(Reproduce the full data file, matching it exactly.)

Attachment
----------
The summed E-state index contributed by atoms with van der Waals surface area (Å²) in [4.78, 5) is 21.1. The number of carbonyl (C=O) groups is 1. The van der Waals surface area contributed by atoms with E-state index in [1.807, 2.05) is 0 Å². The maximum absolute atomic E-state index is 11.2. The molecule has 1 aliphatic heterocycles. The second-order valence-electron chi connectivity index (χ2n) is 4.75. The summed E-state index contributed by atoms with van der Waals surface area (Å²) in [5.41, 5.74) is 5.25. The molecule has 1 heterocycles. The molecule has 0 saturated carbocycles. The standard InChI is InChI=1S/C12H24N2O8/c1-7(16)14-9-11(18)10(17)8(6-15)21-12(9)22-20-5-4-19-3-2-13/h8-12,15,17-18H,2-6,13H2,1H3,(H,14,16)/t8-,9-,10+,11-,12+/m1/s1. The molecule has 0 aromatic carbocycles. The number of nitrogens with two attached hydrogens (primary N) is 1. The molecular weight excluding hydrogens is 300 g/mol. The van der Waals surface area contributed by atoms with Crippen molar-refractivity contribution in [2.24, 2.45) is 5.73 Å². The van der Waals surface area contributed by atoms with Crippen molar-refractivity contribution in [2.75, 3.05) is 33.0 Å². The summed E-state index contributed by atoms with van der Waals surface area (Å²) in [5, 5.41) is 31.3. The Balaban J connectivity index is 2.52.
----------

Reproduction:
The summed E-state index contributed by atoms with van der Waals surface area (Å²) in [4.78, 5) is 21.1. The number of carbonyl (C=O) groups is 1. The van der Waals surface area contributed by atoms with E-state index in [1.807, 2.05) is 0 Å². The maximum absolute atomic E-state index is 11.2. The molecule has 1 aliphatic heterocycles. The second-order valence-electron chi connectivity index (χ2n) is 4.75. The summed E-state index contributed by atoms with van der Waals surface area (Å²) in [5.41, 5.74) is 5.25. The molecule has 1 heterocycles. The molecule has 0 saturated carbocycles. The standard InChI is InChI=1S/C12H24N2O8/c1-7(16)14-9-11(18)10(17)8(6-15)21-12(9)22-20-5-4-19-3-2-13/h8-12,15,17-18H,2-6,13H2,1H3,(H,14,16)/t8-,9-,10+,11-,12+/m1/s1. The molecule has 0 aromatic carbocycles. The number of nitrogens with two attached hydrogens (primary N) is 1. The molecular weight excluding hydrogens is 300 g/mol. The van der Waals surface area contributed by atoms with Crippen molar-refractivity contribution in [2.24, 2.45) is 5.73 Å². The van der Waals surface area contributed by atoms with Crippen molar-refractivity contribution in [2.75, 3.05) is 33.0 Å². The summed E-state index contributed by atoms with van der Waals surface area (Å²) in [5, 5.41) is 31.3. The Balaban J connectivity index is 2.52.